Industry expresses unanimous support for ‘milestone’ PLSA report

The pensions industry has expressed unanimous support for the new Pensions and Lifetime Savings Association (PLSA) report, hailing it as a “milestone” moment for the debate on pensions adequacy.

The report, Hitting the Target – A Vision For Retirement Income Adequacy published today, 5 July, founds that 80 per cent of people believe they are not saving enough for retirement and recommended that the government introduce targets in order to improve savers engagement, which has been praised as an “excellent start”.

Pensions Management Institute technical consultant, Tim Middleton, said: “The PLSA’s suggestion of retirement income targets as a way of focusing public attention on the need to start retirement saving from an early age is welcome.

“We are also encouraged by the suggested programme for increasing minimum contribution levels through auto-enrolment and agree that the proposed changes from the auto-enrolment review should be implemented promptly.”

The People’s Pensions head of policy, Andy Tarrent, echoed Middleton’s message: “The PLSA’s saving targets will help people to judge more accurately how much they need to save. To give people the confidence to make those extra savings, there are also reforms the industry itself can usefully undertake - and the PLSAs roadmap is an important contribution as to how the can most effectively be done.”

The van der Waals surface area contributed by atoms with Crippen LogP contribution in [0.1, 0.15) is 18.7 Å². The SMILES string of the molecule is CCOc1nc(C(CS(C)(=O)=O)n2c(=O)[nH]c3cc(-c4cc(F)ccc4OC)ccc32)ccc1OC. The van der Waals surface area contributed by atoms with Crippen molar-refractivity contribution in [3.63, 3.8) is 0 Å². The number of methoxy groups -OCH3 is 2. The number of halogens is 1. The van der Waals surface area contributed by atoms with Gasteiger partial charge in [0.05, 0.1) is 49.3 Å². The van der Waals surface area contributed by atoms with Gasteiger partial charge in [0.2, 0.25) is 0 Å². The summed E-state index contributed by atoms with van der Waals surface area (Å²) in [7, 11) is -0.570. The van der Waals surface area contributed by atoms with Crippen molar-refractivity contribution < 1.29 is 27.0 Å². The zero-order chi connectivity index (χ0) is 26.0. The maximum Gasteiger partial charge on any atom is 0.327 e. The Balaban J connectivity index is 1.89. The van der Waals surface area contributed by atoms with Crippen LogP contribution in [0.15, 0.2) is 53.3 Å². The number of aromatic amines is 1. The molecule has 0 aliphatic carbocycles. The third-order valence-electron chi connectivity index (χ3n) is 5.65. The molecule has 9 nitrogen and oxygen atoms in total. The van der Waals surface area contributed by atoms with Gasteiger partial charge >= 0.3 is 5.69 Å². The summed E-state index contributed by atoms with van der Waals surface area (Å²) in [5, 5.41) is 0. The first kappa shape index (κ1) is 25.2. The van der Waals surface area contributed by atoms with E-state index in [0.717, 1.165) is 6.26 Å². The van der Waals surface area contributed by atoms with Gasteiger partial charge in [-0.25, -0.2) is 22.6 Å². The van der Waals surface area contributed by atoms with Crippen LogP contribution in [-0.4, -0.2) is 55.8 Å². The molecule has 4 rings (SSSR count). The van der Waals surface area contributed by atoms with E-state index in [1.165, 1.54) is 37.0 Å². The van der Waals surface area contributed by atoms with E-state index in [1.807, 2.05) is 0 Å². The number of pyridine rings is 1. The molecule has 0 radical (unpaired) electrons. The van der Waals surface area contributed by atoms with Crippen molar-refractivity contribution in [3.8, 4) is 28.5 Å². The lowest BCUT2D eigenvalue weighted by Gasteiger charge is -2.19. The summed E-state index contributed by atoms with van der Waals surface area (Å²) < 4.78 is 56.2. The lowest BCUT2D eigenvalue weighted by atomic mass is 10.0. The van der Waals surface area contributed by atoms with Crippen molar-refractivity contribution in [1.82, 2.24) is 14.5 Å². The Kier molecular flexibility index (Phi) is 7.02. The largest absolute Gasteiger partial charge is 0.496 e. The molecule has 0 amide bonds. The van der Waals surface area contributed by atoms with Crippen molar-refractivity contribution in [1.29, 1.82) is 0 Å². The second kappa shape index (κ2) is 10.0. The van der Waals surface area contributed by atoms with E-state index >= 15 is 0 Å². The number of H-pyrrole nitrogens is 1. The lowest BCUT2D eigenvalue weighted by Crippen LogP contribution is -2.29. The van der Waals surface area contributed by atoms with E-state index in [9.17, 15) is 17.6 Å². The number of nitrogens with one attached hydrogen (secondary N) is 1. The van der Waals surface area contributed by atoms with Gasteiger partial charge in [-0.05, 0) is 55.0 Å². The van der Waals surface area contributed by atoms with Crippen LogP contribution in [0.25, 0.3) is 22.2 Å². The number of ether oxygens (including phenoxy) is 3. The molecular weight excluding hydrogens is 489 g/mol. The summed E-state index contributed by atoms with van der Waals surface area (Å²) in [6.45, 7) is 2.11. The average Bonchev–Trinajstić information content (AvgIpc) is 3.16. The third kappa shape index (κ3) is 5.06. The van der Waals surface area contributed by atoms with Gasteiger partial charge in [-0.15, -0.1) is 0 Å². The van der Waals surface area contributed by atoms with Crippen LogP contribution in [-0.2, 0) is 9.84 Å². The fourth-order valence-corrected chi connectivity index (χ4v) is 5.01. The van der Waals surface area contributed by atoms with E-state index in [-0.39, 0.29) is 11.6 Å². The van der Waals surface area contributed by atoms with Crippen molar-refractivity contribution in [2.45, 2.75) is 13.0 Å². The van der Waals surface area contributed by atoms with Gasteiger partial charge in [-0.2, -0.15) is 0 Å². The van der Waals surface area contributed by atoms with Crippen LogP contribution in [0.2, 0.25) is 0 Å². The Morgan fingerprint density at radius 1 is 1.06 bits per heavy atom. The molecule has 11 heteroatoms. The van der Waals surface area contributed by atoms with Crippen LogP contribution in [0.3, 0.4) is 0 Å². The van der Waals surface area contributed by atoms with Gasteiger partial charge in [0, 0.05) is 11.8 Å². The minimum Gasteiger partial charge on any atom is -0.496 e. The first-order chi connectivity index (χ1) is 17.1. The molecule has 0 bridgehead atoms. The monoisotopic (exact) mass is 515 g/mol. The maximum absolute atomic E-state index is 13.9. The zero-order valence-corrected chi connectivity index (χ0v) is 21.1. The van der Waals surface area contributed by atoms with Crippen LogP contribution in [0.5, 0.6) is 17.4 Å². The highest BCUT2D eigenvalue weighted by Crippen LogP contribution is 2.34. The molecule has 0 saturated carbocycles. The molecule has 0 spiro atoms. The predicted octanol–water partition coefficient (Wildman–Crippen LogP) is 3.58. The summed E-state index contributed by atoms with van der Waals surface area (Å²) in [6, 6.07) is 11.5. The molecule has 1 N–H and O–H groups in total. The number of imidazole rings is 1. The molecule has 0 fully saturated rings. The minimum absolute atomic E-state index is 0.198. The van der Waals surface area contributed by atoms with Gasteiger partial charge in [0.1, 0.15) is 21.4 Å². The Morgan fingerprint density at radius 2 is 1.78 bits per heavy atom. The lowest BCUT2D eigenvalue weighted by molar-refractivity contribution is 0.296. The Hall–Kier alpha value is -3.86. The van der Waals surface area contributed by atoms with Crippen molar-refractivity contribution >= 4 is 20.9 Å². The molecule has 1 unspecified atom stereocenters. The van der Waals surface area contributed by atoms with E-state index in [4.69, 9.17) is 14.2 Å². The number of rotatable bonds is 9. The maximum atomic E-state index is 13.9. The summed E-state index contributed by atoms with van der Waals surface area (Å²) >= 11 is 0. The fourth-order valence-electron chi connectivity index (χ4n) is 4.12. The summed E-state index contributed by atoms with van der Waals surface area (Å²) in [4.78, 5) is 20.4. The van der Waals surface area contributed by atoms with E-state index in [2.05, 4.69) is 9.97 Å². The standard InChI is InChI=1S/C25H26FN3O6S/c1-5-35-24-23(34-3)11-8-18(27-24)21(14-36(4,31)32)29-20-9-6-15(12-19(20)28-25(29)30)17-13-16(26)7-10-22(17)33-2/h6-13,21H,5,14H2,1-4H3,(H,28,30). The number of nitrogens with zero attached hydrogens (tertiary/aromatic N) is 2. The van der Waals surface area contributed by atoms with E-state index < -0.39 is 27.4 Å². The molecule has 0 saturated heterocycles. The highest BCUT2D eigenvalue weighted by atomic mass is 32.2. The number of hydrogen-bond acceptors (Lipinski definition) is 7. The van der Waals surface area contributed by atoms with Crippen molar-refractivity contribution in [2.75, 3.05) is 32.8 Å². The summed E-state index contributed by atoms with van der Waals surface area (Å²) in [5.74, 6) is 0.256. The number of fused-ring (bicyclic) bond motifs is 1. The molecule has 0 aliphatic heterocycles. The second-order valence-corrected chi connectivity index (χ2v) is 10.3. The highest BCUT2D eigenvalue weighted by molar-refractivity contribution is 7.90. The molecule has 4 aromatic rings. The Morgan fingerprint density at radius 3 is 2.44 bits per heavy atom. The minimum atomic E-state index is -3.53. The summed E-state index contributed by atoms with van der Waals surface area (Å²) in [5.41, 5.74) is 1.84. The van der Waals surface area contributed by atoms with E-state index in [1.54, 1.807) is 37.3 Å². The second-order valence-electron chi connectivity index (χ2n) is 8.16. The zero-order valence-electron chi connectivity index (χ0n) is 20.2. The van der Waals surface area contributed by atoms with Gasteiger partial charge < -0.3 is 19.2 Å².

JLT Employee Benefits director, Nick McClelland, fundamentally agrees with the sentiment, but feels it is an opportunity for employers to go further in their contributions and suggests that education alone may not be enough.

“Employers are in a unique position of trust to help employees improve their financial wellness at each stage of the career cycle and we recently found that there are significant business benefits for employers who develop such a strategy.

“The industry also needs to recognise that simply facilitating education and guidance may not be enough, and that people’s individual personalities play a significant role in their propensity to save.”

Worryingly, the PLSA found that 51 per cent of people wrongly thought that the auto-enrolment minimum pension contribution level is the government’s recommended amount, and there is a lot of support for rising the contributions, but differing opinion on how this should be done.

AJ Bell senior analyst, Tom Selby, commented: “The fact half of savers believe the auto-enrolment minimum is the Government’s ‘recommended amount’ is worrying as for most people this will fail to deliver a decent level of retirement income.

“Without action from Government, regulators and the wider industry there is a real risk millions of people will sleepwalk into a retirement disaster.”

Hargreaves Lansdowne head of policy, Tom McPhail, agrees that contribution rates do need to rise, but suggests evidence shows this can be done without government intervention.

Selby also feels that any rises should be done with caution, as “without first ensuring savers understand the value of retirement saving would risk a spike in opt-outs”.

Furthermore, Now: Pensions CEO Troy Clutterbuck feels that setting income targets would be a “natural fit” into the pensions dashboard, but that it was important savers had the correct information.

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